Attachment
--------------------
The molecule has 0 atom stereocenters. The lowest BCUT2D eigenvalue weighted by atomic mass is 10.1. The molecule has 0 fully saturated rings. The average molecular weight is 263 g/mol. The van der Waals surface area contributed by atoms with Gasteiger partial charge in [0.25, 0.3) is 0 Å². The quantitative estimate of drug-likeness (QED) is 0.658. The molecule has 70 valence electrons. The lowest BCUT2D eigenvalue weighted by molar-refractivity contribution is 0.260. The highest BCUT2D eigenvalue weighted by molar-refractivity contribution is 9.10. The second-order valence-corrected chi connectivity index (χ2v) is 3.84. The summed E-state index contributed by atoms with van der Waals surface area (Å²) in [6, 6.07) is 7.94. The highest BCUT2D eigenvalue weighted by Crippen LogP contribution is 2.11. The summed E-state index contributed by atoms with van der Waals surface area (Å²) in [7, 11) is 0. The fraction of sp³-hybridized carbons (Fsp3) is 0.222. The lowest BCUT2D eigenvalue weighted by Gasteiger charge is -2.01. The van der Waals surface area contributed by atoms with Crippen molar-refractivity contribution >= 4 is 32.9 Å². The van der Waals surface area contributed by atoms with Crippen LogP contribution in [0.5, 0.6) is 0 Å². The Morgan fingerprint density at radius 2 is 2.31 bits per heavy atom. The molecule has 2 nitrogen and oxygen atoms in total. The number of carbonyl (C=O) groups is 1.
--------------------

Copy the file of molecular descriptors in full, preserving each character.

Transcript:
The molecule has 0 atom stereocenters. The lowest BCUT2D eigenvalue weighted by atomic mass is 10.1. The molecule has 0 fully saturated rings. The average molecular weight is 263 g/mol. The van der Waals surface area contributed by atoms with Gasteiger partial charge in [0.25, 0.3) is 0 Å². The quantitative estimate of drug-likeness (QED) is 0.658. The molecule has 70 valence electrons. The lowest BCUT2D eigenvalue weighted by molar-refractivity contribution is 0.260. The highest BCUT2D eigenvalue weighted by molar-refractivity contribution is 9.10. The second-order valence-corrected chi connectivity index (χ2v) is 3.84. The summed E-state index contributed by atoms with van der Waals surface area (Å²) in [6, 6.07) is 7.94. The highest BCUT2D eigenvalue weighted by Crippen LogP contribution is 2.11. The summed E-state index contributed by atoms with van der Waals surface area (Å²) in [7, 11) is 0. The fraction of sp³-hybridized carbons (Fsp3) is 0.222. The lowest BCUT2D eigenvalue weighted by Gasteiger charge is -2.01. The van der Waals surface area contributed by atoms with Crippen molar-refractivity contribution >= 4 is 32.9 Å². The van der Waals surface area contributed by atoms with Crippen LogP contribution in [0.5, 0.6) is 0 Å². The Morgan fingerprint density at radius 2 is 2.31 bits per heavy atom. The molecule has 2 nitrogen and oxygen atoms in total. The number of carbonyl (C=O) groups is 1.